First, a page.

Annotated Bibliography

The SIRC Bibliography offers annotations of publications related to simulation topics. These useful descriptions can help guide faculty who are looking for quality sources to investigate further. Now you can search by category as well.

Individuals are invited to submit articles/resources for inclusion by filling out this form. 


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Author(s):

 Cant, R, P. & Cooper S. J.

Year:

 2009

Article Name:

 Simulation-based Learning in Nursing Education: Systematic Review

Publication:

 Journal of Advanced Nursing 66(1), 3-15

Annotation:

 

The authors, faculty at the School of Nursing and Midwifery at Monash University, Churchill, Victoria, Australia, reviewed the quantitative research comparing medium to high fidelity simulation using manikins with other educational strategies in nursing education. Of 2019 studies reviewed the authors only found 12 that meet the criteria. According to the authors all 12 studies reported statistical improvements in the areas of critical thinking, confidence and/orknowledge/skills after participating in the simulation, however, only six of the studies showed additional gains in these areas when compared to other teaching strategies. The review was well researched with very specific criteria for inclusion. The limited number of studies that met the criteria demonstrates the need for more quantitative studies comparing medium to high fidelity simulation using manikins with other educational strategies in nursing education.

Annotated By:

 Melody Bethards, RN, MSN, CNE

Category:

 Review Articles

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Author(s):

 Harder, N. B.

Year:

 2010

Article Name:

 Use of simulation in teaching and learning in health sciences: A systematic review.

Publication:

 Journal of Nursing Education 49(1), 23-28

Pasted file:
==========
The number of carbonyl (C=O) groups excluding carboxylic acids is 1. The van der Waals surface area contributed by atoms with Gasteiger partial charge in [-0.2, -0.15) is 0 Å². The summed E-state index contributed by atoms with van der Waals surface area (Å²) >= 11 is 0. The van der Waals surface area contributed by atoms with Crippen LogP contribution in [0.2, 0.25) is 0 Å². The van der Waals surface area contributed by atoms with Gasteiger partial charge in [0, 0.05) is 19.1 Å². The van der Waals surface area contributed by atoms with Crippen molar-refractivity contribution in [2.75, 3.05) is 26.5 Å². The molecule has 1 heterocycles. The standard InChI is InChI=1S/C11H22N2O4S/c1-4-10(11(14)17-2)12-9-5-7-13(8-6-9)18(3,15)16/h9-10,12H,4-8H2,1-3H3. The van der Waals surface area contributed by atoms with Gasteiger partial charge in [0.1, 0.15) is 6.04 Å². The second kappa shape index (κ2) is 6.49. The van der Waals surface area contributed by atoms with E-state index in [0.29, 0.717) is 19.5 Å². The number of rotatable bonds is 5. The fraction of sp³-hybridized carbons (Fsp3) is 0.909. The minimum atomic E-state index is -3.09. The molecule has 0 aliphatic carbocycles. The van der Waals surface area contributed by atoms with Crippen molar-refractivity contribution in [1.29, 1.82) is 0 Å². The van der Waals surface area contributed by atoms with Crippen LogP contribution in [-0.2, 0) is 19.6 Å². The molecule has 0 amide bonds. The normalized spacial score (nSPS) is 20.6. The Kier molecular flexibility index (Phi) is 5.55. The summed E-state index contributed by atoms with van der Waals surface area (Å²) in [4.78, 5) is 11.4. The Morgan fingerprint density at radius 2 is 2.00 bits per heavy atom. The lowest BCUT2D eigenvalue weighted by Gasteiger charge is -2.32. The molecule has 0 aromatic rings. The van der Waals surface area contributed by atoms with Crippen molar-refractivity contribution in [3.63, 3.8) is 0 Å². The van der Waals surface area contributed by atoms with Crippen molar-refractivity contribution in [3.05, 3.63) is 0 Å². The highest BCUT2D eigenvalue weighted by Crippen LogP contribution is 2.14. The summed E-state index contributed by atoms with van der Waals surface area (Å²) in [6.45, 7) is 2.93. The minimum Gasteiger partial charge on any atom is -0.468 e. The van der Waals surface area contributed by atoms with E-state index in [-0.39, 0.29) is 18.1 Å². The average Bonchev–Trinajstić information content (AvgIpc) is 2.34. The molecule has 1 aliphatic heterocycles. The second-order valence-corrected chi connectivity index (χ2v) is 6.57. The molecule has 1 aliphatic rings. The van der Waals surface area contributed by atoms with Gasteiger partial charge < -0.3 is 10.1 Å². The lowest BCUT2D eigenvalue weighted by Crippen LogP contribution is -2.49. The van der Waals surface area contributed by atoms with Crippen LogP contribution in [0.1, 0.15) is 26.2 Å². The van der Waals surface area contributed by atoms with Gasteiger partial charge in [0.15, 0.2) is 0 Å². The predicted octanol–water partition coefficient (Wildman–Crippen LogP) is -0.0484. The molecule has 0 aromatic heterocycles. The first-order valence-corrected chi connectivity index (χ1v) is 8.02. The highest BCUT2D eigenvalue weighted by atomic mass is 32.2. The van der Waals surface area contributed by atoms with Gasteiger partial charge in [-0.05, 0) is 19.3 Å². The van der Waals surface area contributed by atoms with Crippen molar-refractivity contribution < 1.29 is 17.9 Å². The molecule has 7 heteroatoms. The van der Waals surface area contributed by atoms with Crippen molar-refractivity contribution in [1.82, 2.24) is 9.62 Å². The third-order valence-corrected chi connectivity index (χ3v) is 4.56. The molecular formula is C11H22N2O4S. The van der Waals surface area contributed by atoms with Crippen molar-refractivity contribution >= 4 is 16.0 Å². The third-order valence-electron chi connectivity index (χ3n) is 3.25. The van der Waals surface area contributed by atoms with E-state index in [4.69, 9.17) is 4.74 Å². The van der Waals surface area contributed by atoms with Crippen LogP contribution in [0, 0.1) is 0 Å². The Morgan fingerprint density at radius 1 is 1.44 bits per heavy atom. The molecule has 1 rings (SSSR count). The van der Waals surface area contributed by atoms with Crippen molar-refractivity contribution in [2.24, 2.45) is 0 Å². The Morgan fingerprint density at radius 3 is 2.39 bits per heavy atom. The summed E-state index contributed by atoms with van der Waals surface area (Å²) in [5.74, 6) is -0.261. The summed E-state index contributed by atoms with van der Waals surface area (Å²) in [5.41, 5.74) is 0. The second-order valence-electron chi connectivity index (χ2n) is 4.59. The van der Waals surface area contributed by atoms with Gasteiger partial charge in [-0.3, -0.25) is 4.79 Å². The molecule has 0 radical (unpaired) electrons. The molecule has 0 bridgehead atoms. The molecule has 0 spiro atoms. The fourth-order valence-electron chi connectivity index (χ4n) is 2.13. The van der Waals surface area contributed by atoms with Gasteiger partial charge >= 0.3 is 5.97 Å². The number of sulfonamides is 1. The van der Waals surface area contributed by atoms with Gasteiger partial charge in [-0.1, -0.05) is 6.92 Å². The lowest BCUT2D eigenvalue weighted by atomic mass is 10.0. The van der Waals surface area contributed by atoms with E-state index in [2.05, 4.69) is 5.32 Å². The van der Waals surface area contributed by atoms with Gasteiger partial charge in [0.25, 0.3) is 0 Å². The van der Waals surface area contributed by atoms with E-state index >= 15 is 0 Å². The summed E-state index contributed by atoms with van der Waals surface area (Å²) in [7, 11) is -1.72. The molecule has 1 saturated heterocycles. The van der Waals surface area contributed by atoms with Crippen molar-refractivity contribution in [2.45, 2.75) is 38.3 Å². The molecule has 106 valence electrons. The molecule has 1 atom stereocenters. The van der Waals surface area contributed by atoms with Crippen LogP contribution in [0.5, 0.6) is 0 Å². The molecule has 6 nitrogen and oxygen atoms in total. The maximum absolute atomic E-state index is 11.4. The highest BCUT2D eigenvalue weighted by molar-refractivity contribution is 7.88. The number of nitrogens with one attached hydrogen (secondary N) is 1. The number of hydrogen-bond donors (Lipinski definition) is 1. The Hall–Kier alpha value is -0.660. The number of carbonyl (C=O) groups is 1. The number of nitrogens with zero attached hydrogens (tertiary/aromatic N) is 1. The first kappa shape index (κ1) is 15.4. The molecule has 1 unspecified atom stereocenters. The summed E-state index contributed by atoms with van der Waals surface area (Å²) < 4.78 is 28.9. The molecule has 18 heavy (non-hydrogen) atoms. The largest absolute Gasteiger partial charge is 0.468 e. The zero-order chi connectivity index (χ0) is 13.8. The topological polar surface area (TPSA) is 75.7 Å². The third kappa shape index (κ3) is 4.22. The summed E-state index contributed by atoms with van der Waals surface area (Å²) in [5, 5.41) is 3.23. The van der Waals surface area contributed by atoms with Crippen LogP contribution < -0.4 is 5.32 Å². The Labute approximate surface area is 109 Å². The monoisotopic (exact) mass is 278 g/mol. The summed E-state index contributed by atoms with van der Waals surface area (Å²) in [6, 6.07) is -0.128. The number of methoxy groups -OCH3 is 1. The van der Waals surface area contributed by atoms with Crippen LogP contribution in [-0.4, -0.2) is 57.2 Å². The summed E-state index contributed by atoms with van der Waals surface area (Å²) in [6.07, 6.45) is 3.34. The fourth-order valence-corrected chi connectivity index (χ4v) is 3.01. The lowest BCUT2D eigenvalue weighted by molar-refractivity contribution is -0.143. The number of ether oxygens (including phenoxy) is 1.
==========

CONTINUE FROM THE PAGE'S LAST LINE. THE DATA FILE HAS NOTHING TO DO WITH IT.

Annotation:

 

The author, coordinator learning laboratories and faculty of nursing at University of Manitoba, Winnipeg, Manitoba, Canada reviewed the healthcare literature published between 2003 and 2007 for articles on the effectiveness of simulation as a teaching tool. Directed towards healthcare educators, the author used very specific inclusion and exclusion criteria leaving 23 articles that met the criteria. According to the author’s research, the studies provided evidence that the use of simulation increased students’ clinical skills. The author noted that an unexpected discovery of the review was the fact that nursing studies included both quantitative and qualitative research whereas studies in medicine explored only the quantitative aspect. The review was well researched with very specific criteria for inclusion and exclusion. Even though the review only included studies between 2003 and 2007, it provides a very thorough review of the available studies at the time.

Annotated By:

 Melody Bethards, RN, MSN, CNE

Category:

 Review Articles

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Author(s):

 Kaakinen, J. & Arwood, E.

Year:

 2009

Article Name:

 Systematic Review of Nursing Simulation Literature for Use of Learning Theory

Publication:

 International Journal of Nursing Education Scholarship, 6 (1), DOI: 10.2202/1548-923X.1688

Annotation: